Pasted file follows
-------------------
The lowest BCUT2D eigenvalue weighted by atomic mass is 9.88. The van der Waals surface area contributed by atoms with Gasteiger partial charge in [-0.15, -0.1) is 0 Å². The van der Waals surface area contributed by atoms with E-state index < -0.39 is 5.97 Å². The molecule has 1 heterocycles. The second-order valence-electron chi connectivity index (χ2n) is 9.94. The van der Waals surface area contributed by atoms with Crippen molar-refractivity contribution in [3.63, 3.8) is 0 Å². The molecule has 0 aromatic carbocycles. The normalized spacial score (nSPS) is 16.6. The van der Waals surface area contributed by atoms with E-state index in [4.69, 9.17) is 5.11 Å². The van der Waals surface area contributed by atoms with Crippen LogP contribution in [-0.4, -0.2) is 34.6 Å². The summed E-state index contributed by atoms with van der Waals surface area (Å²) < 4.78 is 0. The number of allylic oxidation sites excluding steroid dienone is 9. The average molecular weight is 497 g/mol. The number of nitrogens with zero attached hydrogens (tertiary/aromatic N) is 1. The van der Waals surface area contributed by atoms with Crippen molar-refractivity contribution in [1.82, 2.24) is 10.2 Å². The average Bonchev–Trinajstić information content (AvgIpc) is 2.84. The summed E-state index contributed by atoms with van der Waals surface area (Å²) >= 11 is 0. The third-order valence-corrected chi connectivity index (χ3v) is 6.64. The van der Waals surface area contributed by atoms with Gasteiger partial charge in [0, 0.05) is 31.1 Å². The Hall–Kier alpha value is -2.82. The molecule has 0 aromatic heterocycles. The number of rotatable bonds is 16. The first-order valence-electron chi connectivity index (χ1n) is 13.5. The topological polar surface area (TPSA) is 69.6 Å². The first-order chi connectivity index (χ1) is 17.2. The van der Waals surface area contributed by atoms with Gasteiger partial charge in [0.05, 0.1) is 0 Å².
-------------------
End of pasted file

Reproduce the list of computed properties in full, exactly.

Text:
The lowest BCUT2D eigenvalue weighted by atomic mass is 9.88. The van der Waals surface area contributed by atoms with Gasteiger partial charge in [-0.15, -0.1) is 0 Å². The van der Waals surface area contributed by atoms with E-state index < -0.39 is 5.97 Å². The molecule has 1 heterocycles. The second-order valence-electron chi connectivity index (χ2n) is 9.94. The van der Waals surface area contributed by atoms with Crippen molar-refractivity contribution in [3.63, 3.8) is 0 Å². The molecule has 0 aromatic carbocycles. The normalized spacial score (nSPS) is 16.6. The van der Waals surface area contributed by atoms with E-state index in [4.69, 9.17) is 5.11 Å². The van der Waals surface area contributed by atoms with Crippen LogP contribution in [-0.4, -0.2) is 34.6 Å². The summed E-state index contributed by atoms with van der Waals surface area (Å²) < 4.78 is 0. The number of allylic oxidation sites excluding steroid dienone is 9. The average molecular weight is 497 g/mol. The number of nitrogens with zero attached hydrogens (tertiary/aromatic N) is 1. The van der Waals surface area contributed by atoms with Crippen molar-refractivity contribution in [1.82, 2.24) is 10.2 Å². The average Bonchev–Trinajstić information content (AvgIpc) is 2.84. The summed E-state index contributed by atoms with van der Waals surface area (Å²) >= 11 is 0. The third-order valence-corrected chi connectivity index (χ3v) is 6.64. The van der Waals surface area contributed by atoms with Gasteiger partial charge in [0, 0.05) is 31.1 Å². The Hall–Kier alpha value is -2.82. The molecule has 0 aromatic heterocycles. The number of rotatable bonds is 16. The first-order valence-electron chi connectivity index (χ1n) is 13.5. The topological polar surface area (TPSA) is 69.6 Å². The first-order chi connectivity index (χ1) is 17.2. The van der Waals surface area contributed by atoms with Gasteiger partial charge in [0.05, 0.1) is 0 Å².